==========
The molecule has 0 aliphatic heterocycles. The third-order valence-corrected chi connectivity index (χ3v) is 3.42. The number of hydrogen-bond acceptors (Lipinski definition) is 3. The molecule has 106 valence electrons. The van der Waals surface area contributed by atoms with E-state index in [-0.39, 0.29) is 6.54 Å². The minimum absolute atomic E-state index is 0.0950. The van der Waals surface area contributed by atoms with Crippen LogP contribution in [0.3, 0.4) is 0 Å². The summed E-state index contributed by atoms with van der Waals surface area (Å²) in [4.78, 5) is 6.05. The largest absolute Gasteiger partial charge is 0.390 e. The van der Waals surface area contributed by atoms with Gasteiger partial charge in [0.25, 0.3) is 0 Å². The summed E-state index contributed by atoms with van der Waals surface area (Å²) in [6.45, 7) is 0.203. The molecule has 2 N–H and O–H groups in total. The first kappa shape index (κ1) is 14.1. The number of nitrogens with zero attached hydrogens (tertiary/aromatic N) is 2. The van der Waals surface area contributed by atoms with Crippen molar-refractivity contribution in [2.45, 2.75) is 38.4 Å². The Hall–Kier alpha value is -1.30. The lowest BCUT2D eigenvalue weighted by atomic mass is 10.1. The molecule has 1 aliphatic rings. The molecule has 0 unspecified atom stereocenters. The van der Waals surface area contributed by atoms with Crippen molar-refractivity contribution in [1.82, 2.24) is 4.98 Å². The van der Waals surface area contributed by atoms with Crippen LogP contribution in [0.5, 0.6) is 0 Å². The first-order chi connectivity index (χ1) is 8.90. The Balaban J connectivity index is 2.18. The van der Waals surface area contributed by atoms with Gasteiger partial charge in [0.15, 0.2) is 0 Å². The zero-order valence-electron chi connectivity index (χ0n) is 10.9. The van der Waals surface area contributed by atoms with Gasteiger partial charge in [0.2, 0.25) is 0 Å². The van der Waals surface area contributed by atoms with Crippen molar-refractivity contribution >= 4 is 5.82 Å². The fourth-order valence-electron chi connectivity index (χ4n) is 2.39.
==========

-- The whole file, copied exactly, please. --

The molecule has 0 aliphatic heterocycles. The third-order valence-corrected chi connectivity index (χ3v) is 3.42. The number of hydrogen-bond acceptors (Lipinski definition) is 3. The molecule has 106 valence electrons. The van der Waals surface area contributed by atoms with E-state index in [-0.39, 0.29) is 6.54 Å². The minimum absolute atomic E-state index is 0.0950. The van der Waals surface area contributed by atoms with Crippen LogP contribution in [0.3, 0.4) is 0 Å². The summed E-state index contributed by atoms with van der Waals surface area (Å²) in [4.78, 5) is 6.05. The largest absolute Gasteiger partial charge is 0.390 e. The van der Waals surface area contributed by atoms with Gasteiger partial charge in [0.25, 0.3) is 0 Å². The summed E-state index contributed by atoms with van der Waals surface area (Å²) in [6.45, 7) is 0.203. The molecule has 2 N–H and O–H groups in total. The first kappa shape index (κ1) is 14.1. The number of nitrogens with zero attached hydrogens (tertiary/aromatic N) is 2. The van der Waals surface area contributed by atoms with Crippen molar-refractivity contribution in [2.45, 2.75) is 38.4 Å². The Hall–Kier alpha value is -1.30. The lowest BCUT2D eigenvalue weighted by atomic mass is 10.1. The molecule has 1 aliphatic rings. The molecule has 0 unspecified atom stereocenters. The van der Waals surface area contributed by atoms with Crippen molar-refractivity contribution in [1.82, 2.24) is 4.98 Å². The van der Waals surface area contributed by atoms with Crippen LogP contribution in [0.5, 0.6) is 0 Å². The first-order chi connectivity index (χ1) is 8.90. The Balaban J connectivity index is 2.18. The van der Waals surface area contributed by atoms with Gasteiger partial charge in [0.15, 0.2) is 0 Å². The zero-order valence-electron chi connectivity index (χ0n) is 10.9. The van der Waals surface area contributed by atoms with Gasteiger partial charge in [0.2, 0.25) is 0 Å². The van der Waals surface area contributed by atoms with Crippen molar-refractivity contribution >= 4 is 5.82 Å². The fourth-order valence-electron chi connectivity index (χ4n) is 2.39.